Reviews about The Talmud and the Internet: A Journey Between Worlds (7):
the monster
Mr. Rosen shows us in this well written short book the difficulties of what it means for him to be Jewish. Two grandmothers dominate his inner life. One, on the maternal side, born in America, thoroughly assimilated, who died at a ripe old age in the midst of her family. The other, whom he never knew, had lived in Vienna and had become a victim of the Nazis murderous fury. Rosen's father experienced Hitler's invasion of Austria as a thirteen year old boy and was fortunate to have been sent with one of the "Kindertransporte" to Scotland and eventually came to America. The father's family perished during the war as part of the Holocaust. Thus Rosen tries to come to terms with these conflicting fates which still haunt him.
His family epitomizes the Jewish dilemna of belonging, but not quite. America with its material benefits is felt as a blessing. At the same time it is not truly "home" because part of Rosen's soul is still in the Poland of his grandmother's ancestors, as experienced in the study of the Talmud. As the title of the book indicates Rosen tries to make a connection between the material and the spiritual aspects of his heritage and he has done so quite convincingly. He also gives the non-Jewish reader an inkling of why the Talmud is relevant for today's Judaism.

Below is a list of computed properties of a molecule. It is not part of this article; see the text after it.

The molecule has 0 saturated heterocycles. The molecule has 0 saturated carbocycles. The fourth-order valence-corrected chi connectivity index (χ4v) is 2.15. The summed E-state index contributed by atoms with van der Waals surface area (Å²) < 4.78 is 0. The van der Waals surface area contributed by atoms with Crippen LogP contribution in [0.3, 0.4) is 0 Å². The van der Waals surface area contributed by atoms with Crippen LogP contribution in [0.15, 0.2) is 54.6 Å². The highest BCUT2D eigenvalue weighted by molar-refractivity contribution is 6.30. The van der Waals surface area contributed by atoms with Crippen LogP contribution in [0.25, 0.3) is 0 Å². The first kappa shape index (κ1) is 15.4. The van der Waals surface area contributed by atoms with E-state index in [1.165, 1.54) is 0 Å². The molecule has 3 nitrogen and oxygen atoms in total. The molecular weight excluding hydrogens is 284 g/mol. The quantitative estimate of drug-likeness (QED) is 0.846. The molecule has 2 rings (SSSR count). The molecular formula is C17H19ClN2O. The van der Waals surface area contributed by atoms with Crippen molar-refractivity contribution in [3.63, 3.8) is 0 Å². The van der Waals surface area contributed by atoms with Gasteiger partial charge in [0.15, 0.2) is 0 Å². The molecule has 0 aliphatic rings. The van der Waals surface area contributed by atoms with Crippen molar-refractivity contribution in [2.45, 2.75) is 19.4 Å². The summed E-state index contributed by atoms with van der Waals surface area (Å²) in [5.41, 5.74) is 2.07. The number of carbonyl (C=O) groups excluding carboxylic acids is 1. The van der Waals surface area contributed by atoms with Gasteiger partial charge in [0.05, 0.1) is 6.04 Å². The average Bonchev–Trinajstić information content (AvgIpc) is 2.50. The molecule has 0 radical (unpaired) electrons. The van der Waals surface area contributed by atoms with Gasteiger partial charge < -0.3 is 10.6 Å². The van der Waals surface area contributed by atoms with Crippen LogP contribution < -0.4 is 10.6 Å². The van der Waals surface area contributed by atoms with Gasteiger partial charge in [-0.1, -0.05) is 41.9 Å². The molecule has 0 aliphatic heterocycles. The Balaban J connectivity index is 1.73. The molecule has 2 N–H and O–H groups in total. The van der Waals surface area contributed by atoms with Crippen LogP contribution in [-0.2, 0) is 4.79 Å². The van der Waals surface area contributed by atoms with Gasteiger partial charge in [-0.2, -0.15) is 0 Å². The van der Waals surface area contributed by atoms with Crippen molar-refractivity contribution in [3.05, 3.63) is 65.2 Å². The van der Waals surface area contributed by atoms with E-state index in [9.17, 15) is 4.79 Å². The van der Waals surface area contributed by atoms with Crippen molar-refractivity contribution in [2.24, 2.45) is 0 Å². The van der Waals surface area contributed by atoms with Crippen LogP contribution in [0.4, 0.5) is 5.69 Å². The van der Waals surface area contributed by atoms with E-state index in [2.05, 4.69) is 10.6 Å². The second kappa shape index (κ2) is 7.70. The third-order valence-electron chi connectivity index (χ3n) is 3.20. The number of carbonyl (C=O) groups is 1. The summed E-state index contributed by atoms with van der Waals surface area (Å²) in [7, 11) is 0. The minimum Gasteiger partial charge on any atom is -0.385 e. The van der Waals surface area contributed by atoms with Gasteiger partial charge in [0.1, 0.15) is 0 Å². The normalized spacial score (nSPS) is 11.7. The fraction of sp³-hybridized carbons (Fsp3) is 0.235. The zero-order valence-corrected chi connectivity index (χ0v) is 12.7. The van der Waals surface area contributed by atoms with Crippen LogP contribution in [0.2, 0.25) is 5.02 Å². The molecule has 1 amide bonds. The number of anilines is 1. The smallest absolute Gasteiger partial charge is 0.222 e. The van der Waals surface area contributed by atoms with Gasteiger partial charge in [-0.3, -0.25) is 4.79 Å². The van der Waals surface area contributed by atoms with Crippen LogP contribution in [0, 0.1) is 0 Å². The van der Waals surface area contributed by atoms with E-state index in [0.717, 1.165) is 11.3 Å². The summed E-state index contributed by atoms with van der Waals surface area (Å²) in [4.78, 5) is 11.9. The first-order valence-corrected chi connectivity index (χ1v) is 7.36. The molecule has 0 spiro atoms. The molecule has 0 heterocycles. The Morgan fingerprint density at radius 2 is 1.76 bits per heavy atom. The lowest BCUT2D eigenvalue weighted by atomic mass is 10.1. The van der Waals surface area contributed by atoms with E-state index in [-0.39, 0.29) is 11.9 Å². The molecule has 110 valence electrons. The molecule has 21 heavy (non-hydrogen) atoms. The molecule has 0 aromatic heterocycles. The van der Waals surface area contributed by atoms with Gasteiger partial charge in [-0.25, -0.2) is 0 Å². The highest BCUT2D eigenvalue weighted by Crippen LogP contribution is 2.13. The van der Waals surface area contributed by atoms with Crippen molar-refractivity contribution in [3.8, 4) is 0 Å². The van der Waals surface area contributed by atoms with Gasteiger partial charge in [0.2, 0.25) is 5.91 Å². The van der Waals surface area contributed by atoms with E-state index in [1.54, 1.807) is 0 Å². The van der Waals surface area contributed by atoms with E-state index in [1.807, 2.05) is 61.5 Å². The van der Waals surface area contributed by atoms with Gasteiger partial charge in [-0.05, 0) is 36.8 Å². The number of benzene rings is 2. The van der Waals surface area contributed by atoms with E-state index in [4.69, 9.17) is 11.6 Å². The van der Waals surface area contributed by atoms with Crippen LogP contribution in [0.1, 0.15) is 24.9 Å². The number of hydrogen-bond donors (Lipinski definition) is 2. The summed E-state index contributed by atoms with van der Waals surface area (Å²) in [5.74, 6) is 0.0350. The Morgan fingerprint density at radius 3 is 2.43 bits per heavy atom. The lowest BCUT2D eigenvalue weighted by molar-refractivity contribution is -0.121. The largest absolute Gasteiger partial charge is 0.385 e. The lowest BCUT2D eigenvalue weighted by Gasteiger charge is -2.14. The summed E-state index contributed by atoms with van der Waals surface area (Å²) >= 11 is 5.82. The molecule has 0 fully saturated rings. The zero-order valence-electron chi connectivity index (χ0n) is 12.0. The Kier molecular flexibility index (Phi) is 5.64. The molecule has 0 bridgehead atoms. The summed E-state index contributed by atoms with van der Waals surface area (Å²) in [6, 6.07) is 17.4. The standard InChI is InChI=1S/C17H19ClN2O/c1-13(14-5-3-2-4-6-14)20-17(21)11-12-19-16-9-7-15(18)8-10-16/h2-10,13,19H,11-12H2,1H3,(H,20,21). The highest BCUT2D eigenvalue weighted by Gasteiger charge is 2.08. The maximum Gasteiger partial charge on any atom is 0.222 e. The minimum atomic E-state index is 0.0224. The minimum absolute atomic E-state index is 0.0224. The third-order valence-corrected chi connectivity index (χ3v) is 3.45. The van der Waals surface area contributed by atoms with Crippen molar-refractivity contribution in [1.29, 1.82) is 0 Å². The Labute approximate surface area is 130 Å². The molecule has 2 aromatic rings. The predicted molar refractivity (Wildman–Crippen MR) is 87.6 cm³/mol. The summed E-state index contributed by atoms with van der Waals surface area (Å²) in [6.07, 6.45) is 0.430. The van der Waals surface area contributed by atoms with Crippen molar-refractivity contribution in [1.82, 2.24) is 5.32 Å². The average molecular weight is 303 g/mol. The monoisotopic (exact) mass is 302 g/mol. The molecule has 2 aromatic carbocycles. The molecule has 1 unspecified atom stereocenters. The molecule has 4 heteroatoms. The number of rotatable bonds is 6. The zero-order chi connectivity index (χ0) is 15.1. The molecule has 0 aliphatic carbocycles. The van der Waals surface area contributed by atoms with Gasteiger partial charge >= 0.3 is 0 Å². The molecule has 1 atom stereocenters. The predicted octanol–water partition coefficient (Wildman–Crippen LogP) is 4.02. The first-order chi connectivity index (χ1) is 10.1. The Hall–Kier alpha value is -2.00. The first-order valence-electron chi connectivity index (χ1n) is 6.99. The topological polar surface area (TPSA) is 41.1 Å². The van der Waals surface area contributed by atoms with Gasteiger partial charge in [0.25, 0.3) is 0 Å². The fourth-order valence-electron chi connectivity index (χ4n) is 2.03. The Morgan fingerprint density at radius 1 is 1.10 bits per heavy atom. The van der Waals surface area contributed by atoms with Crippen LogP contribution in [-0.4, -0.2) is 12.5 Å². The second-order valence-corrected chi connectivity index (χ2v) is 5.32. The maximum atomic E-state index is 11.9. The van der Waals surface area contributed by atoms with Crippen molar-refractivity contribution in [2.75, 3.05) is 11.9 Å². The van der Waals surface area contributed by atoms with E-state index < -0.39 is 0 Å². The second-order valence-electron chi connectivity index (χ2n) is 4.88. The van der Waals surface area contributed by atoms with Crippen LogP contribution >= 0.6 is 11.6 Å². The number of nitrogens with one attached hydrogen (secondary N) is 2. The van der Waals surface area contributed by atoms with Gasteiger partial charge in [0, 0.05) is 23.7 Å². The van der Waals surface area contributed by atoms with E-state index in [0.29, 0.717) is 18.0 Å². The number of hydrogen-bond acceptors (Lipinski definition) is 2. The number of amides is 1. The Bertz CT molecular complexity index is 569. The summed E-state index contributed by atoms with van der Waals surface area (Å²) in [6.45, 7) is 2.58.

Rosen points out that it is the Jewish New Testament. But in Judaism it is not the "word" which became "flesh," but the "flesh" became "word." This happened when Jochanan ben Zakkai had himself smuggled out in a coffin from beleaguered Jerusalem. With Roman permission he then founded the Yeshiva at Yavneh and thus became the father of rabbinic Judaism as we know it today. The consequences of this inversion of terms are actually enormous and I leave it to the reader to ponder them.